Marjorie Rachlin died on Sunday, August 22nd. She was 99 years old.
Forest Hills Connection readers may know her best from her “Backyard Nature” articles. To her friends and neighbors, she was known throughout the years as a labor educator, community activist, and avid gardener and birder. She was also one of my dearest friends.
Marge and I met on the ANC back in 1992. We were both dealing with contentious issues: she, the Methodist Home (now Forest Hills of DC) expansion, and me, Levine Music’s move to Upton Street. We would meet at her house or mine to strategize and commiserate about our “Not In My Backyard” neighbors.
One day she came over for tea, she sat down and said, “You should do something with your front yard.”
One thing you learn, being Marge’s friend, is that she doesn’t mince her words. Another thing I learned is that she was quite the gardener. Marge’s backyard features a lovely English-style garden (seen here from her back porch). Anyway, I told her that I agreed with her, and we made a deal. I would do something with my front yard if she would become my partner. And the two of us were off and running.
She had learned about gardening from her mother and I learned from her. We also learned together.
Both Marge and I liked to write, and one of us suggested taking writing classes together. We ended up taking classes at the Writer’s Center in Bethesda. There she wrote personal essays focused on nature.
One that stood out was about the characters in her bird-watching group. She’d meet up with them at the Rock Creek Park maintenance yard, which is a prime spot to see migrating birds on their flights north in the spring and south in the fall. The people she described were just as colorful as the birds they loved, and I wondered whether the bird watching was just an excuse to meet up.
Marge would go on to write about the birders for Forest Hills Connection in 2017 (“Two legs, strange plumage: The birders have descended on Rock Creek”). And it was her love of writing and nature that helped plant the seed that would eventually grow into this publication.
Nearly a decade ago, I was at loose ends after winding down a community project. While figuring out what I wanted to do next, I thought about Marge’s writing. I also thought the neighborhood could use a hyperlocal news publication and virtual gathering place to foster a stronger sense of community. I asked her if she would write some nature pieces, and she loved the idea. So, since Forest Hills Connection launched in 2012, we have learned from Marge about the abundance of wild things in Rock Creek Park, our backyards, and even our balconies. (One of her first nature pieces, on squirrels and the 2012 bumper crop of acorns, reigns as the most popular FHC article of all time, and still gets dozens of views every month.)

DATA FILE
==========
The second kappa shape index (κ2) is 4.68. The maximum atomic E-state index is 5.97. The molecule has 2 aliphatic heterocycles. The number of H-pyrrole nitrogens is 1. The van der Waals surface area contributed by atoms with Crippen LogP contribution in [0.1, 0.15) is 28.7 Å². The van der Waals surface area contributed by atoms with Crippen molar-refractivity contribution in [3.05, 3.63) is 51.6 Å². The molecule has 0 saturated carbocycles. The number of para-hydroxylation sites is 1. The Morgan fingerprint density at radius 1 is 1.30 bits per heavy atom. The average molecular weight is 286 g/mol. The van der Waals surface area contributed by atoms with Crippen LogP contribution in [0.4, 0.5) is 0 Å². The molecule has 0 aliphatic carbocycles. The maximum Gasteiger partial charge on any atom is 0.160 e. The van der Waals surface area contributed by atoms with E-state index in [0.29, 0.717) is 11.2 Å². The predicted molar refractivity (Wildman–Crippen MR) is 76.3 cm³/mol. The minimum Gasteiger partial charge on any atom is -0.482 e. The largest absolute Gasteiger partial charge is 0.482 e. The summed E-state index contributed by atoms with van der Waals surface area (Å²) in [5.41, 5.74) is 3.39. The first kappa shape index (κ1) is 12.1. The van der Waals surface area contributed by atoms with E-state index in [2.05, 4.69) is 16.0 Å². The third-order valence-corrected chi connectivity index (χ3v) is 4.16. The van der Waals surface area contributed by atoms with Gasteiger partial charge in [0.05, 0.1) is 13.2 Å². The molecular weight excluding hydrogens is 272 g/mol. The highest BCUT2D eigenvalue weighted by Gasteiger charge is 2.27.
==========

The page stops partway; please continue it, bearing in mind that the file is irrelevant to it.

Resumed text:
Many of Marge’s longtime friends and acquaintances know her from her years in the labor movement. She worked with many different unions teaching members how to organize. When I met her she was still doing some training with the flight attendants. She talked about how their union had ignored the flight attendants because they were women. She helped them change that dynamic. In one of my last visits with Marjorie she told me about an upcoming visit with a friend, Susan Bianchi, whom she had not seen in a long time. Susan was a mover and shaker in the flight attendant labor union Marge had trained. She was very much looking forward to this visit before she died.
Marge maintained a large group of friends and a full social calendar up until almost the very end, even though her heart troubles had forced her to slow down in her mid 80s. She took care of everyone around her. She was very proud of her housekeeper going back to school for her GED, and offered to help pay for the program.
In the last couple of months, she talked to me about her concerns with settling her estate. She was worried about leaving Douglas, her nephew, all the responsibility of dealing with cleaning out the house when she died. I told her I would help him out. She was relieved. I asked what she planned to do with her library of nature books. She shook her head. She had no plans. I told her I would take them. Her eyes brightened and I got a big smile and a nod.
She was well prepared to leave this world behind. She had made her final decisions on how much and to whom she would leave her family, friends and the many organizations she supported. She made sure she said her last farewell to the important people in her life. And she was annoyed she could not die exactly at the moment that she had appointed the appropriate time. But that was Marge.
Goodbye, Marge. I will miss you.
Here are the details of the memorial service for Marjorie Rachlin:
Wednesday, September 22, 2021
11:00am – 2:00pm, including reception
Woodend Sanctuary & Mansion
8940 Jones Mill Road, Chevy Chase, MD 20815
The outdoor gathering will take place rain or shine. Carpooling is suggested due to limited parking. Colorful or flowered attire is encouraged. Please wear a mask.
The courtesy of a reply is requested to help with planning: NJallchin@gmail.com.